Archive for March, 2018

If you are leading anything today, or aspire to lead something, or just want to be a more informed follower, it’s not very complicated to set up a home study experience… and if you wish, invite a group of fellow travelers to join you. This is not neuroscience!

Looking back over 50 years of seeking to understand, teach, practice, and write about communication, I believe that serious discussions and internet searches of topics similar to those below can yield the necessary knowledge and insights for leading in today’s world. Here’s my list:

  1. Describe why communication always seems to fail… and what (if anything) can be done about it.
  2. Search the internet for insights from communication and media research.
  3. Describe ways media revolutions significantly changed society, individuals, and audiences.
  4. List ways to intelligently consume and use 24/7 journalism.
  5. Identify the many troubling characteristics of the ever-pervasive new media ecosystem.
  6. Describe ways that media have become weapons, and fake news.
  7. List personal benefits and hazards of social media.
  8. Describe best ways to use digital media for direct and interactive communication.
  9. Identify ways to make sure brand identities are authentic and clear.
  10. Describe processes for orchestrating one-voice messaging.
  11. Show how to use small groups for problem-solving.
  12. Identify the essential elements of productive meetings.
  13. List common internal politics issues and ways to address them.
  14. Clarify best methods for resolving conflicts.
  15. Find examples of using soft-power in local and foreign relationship-building.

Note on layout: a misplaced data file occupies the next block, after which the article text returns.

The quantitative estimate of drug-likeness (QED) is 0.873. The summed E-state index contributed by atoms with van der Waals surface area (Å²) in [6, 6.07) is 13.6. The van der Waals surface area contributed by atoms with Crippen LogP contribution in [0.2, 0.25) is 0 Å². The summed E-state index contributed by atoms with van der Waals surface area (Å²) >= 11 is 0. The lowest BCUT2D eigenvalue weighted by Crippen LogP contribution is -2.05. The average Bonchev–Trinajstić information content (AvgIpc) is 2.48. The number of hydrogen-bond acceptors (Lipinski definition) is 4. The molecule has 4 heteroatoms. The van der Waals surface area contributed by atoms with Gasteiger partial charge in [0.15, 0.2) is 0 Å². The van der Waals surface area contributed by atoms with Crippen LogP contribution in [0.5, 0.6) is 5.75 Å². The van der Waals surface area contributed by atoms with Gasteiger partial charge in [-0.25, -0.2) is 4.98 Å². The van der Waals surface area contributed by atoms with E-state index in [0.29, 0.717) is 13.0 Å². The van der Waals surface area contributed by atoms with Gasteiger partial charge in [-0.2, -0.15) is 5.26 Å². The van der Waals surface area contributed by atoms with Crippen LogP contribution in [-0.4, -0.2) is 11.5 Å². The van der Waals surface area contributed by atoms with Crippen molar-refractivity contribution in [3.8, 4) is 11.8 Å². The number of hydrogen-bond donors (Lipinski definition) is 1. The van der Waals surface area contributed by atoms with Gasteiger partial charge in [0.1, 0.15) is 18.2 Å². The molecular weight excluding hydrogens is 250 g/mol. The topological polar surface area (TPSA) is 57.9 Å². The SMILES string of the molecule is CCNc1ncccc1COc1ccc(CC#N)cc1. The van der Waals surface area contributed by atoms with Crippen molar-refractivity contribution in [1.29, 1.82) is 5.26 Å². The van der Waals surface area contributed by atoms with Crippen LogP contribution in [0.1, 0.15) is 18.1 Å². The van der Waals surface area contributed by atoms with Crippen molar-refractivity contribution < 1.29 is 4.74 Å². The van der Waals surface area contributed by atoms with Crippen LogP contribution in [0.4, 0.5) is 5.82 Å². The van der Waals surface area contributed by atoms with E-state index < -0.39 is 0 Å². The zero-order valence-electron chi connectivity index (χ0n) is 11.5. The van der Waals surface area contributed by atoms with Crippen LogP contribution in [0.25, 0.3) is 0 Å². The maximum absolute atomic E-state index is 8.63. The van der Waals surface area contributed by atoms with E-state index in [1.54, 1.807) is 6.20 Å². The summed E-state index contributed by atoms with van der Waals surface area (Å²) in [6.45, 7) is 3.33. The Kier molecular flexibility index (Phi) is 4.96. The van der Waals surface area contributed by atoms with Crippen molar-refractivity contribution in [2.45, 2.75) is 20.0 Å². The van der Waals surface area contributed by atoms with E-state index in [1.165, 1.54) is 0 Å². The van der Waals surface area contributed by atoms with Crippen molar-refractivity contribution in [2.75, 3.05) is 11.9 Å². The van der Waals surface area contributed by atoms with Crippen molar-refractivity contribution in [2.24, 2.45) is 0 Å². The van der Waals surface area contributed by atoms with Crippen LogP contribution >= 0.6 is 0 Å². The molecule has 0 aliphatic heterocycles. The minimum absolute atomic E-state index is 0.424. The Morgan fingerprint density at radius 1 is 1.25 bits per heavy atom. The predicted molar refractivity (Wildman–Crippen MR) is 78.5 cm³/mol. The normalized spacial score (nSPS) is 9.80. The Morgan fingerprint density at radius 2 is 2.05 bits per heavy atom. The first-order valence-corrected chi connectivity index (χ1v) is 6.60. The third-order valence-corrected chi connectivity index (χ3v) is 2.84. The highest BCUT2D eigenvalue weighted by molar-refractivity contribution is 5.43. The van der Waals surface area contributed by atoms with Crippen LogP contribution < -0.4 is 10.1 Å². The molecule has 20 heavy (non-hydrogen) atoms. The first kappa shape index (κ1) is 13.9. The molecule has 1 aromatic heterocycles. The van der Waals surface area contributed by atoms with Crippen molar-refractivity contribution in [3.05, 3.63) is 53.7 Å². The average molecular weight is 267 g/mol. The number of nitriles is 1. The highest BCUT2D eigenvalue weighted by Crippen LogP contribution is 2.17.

16. List the requirements for effective partnerships and allies.
  17. Write rules for constructive speech in a new media world.

It is absolutely essential to have enough informed, talented, articulate, values-driven, and courageous leaders and followers ready, willing, and able to help save the day when it’s needed. With our current media clutter, endless confusion, and total political chaos, that day has come.

Last weekend we may have witnessed the next generation getting ready to take on dramatic change. And these young people are also born searchers and tweeters. So either the weekend was just another mass march, or it was an entire generation suddenly awakening to the real possibility that they can make history. Indeed they can… but only if they really have the will.

In retrospect, I decided to bet on them. How about you?

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As I watched the rally in Washington I was mindful of the day John Kennedy pronounced that “the torch has been passed to a new generation.” He realized that both the timing and place were right. It was not so much about his politics. It was about his understanding of communication dynamics.

Readers of this blog know that for many months I have used communication dynamics analysis to assess what has been happening to both political parties and the presidency. In a nutshell, I have had to conclude that political ideology and both parties have lost touch with practical problem-solving, and the presidency is no longer governing from a foundation of basic American values.

It has been perplexing to me to observe how this predicament has been tolerated for so long by so many, and actively exploited for personal gain by others. The lessons of both history and communication warn that such a system will either degenerate into autocracy, or finally be changed by a powerful movement that emerges from widespread frustration and personal fear.

Now we have an uprising of young people. Millions of them. They are a new generation of smart, passionate, articulate, courageous, and new media savvy young people. Tweets will not frighten them! Right now their primary motivation is stopping gun violence. But I could also hear in many of their thoughtful comments an underlying disgust with unresponsive lobbyists and big-donor dominated politicians.